Development of a new global rain model for radio regulation

Rimven, Geraldine Rangmoen

July 2019

Thesis or dissertation

© 2019 Geraldine Rangmoen Rimven. All rights reserved. No part of this publication may be reproduced without the written permission of the copyright holder.

Signal attenuation due to rain scatter is the dominant fade mechanism on the majority of high-capacity microwave telecommunications links, both terrestrial and Earth-space. These links carry a large proportion of the information that underpins the way modern life functions and is a vital component of national infrastructure. Many studies have established the virtuous cycle that exists between the development of telecommunications infrastructure and economic growth. Therefore, it is important that rain fade models exist for the design and optimisation of telecommunications networks, globally, but especially in developing countries.

A set of internationally recognised and agreed radio propagation models is maintained by the International Telecommunications Union - Radiocommunication Sector (ITU-R) in the form of Recommendations. A fundamental input parameter to many of these models is the point one-minute rain rate exceeded for 0.01% (about 50 minutes) of an average year. Historically, the collection of one-minute rain rates has been rare and so very few regions of the world have measured this important parameter. Where local data are not available, the full distribution of one-minute rain rates, including the 0.01% exceeded rate, can be obtained from Rec. ITU-R P.837-7. The input parameters to this Recommendation are the average monthly temperatures and rain accumulations.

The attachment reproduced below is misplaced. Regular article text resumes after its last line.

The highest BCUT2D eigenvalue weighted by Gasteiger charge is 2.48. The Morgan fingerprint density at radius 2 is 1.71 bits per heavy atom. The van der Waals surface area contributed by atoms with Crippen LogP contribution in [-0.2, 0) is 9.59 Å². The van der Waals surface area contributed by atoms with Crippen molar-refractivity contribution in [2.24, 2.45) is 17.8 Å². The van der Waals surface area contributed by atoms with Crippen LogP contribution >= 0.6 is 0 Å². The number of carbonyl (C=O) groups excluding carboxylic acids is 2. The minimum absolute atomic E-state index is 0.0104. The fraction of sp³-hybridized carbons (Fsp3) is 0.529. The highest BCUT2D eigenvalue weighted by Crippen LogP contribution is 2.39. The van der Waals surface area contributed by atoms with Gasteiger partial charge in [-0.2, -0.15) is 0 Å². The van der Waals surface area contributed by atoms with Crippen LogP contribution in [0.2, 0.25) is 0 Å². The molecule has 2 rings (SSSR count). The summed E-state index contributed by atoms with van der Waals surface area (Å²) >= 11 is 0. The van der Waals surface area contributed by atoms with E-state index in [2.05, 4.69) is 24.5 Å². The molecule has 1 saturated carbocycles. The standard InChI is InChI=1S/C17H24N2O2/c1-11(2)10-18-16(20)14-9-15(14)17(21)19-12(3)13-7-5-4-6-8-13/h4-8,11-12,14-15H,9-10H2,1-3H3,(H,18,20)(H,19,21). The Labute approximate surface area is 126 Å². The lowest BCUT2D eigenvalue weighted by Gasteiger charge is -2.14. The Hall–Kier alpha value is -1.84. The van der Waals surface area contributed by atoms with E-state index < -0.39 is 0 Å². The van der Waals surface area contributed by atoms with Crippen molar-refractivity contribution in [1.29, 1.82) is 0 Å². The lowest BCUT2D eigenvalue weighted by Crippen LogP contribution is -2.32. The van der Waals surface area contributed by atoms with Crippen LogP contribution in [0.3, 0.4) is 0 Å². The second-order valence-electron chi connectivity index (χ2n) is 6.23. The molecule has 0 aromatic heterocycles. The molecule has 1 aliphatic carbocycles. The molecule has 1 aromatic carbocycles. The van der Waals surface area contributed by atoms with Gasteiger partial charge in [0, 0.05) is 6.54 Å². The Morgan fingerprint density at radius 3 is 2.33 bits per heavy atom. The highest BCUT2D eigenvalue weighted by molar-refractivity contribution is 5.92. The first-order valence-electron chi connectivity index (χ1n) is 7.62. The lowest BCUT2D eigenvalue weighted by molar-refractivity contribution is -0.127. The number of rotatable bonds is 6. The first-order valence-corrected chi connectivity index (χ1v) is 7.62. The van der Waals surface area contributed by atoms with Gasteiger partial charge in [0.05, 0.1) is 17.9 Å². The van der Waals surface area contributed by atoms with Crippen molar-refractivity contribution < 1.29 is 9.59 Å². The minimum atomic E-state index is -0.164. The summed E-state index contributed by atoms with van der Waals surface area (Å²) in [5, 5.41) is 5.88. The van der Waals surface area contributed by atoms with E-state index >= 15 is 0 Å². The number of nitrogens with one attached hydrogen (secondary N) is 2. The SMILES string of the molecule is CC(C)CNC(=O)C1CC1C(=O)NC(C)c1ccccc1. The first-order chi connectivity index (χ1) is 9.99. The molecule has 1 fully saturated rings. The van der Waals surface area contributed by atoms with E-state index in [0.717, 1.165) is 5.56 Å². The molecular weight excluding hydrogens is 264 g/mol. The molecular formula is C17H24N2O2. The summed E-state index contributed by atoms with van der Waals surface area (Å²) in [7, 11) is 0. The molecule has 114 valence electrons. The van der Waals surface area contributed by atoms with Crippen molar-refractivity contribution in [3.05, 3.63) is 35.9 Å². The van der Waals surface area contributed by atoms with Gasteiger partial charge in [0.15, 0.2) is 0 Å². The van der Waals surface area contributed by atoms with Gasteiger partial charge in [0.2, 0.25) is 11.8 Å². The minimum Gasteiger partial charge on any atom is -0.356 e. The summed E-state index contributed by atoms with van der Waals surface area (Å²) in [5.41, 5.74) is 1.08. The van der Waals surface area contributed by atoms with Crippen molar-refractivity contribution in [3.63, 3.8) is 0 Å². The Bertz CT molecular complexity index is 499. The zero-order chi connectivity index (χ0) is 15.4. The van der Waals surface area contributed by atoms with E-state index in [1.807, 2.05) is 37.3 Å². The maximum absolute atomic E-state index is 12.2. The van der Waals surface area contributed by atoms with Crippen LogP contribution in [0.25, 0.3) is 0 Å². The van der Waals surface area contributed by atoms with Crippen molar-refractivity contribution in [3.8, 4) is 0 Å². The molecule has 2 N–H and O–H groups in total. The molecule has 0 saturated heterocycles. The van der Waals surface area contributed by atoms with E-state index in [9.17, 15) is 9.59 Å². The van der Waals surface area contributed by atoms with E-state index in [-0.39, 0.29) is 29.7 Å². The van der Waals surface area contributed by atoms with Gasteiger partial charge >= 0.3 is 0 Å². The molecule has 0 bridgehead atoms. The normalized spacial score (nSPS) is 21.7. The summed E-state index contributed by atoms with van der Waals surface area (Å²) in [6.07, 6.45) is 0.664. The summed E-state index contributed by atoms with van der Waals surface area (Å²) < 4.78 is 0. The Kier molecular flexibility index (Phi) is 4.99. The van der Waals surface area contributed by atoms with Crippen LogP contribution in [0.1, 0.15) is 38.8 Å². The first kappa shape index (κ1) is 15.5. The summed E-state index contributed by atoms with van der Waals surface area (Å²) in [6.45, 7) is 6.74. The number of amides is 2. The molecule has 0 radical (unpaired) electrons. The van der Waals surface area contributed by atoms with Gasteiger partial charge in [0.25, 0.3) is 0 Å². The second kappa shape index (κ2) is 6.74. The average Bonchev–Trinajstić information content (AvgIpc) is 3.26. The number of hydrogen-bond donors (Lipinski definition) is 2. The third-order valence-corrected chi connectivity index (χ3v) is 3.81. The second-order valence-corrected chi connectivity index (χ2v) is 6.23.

The network of meteorological stations is very sparse in equatorial developing countries. This limits the reliability of monthly rain accumulation statistics. ITU-R models are validated against DBSG3: the database of link and meteorological measurements maintained by ITU-R Study Group 3. However, there is very little data from the Tropics in DBSG3. Therefore, there are legitimate concerns that the ITU-R P.837-7 model may not work accurately in the Tropics.

This thesis uses rain rates derived from the satellite Earth observation Tropical Rain Measuring Mission, TRMM, to estimate point one-minute rain rate distributions in the Tropics. Two distinct uses of these data have been tested. Initially, the measured distributions of TRMM rain rates were used to estimate rain distributions in the Tropics. A method was developed to transform TRMM rain rate distributions to those needed for radio systems, based on UK rain radar data. In many cases, this method performed better than Rec. ITU-R P.837-7, particularly with databases of rain rates not included in DBSG3. To extend the work to global application, TRMM data were used to estimate the monthly rain rate distributions conditional upon monthly temperature and accumulation, as used in Rec. ITU-R P.837-7. These were then used to replace the analytic distributions in the Recommendation. The method worked well on several databases of measurements, but appeared to be biased in temperate regions. The measured TRMM conditional distributions were replaced by curve-fit approximations and a hybrid method was developed that combined the standard Rec. ITU-R P.837-7 prediction with the curve-fit TRMM prediction. This algorithm performed as well as or better than Rec. ITU-R P.837-7 for most test databases and at most time percentages.

The direct use of satellite Earth observation data to produce distributions of point one-minute rain rates is a radical departure from methods used before. This thesis has shown the potential of satellite-based measurements to replace the current methods based on downscaling numerical weather prediction output. In the future when more satellite data are available, spanning the globe, this suggests that direct use of satellite data will become standard.

Department of Engineering, The University of Hull
Paulson, Kevin S.; Bellerby, T. J. (Timothy James)
Sponsor (Organisation)
Schlumberger Foundation Faculty for the Future
Qualification level
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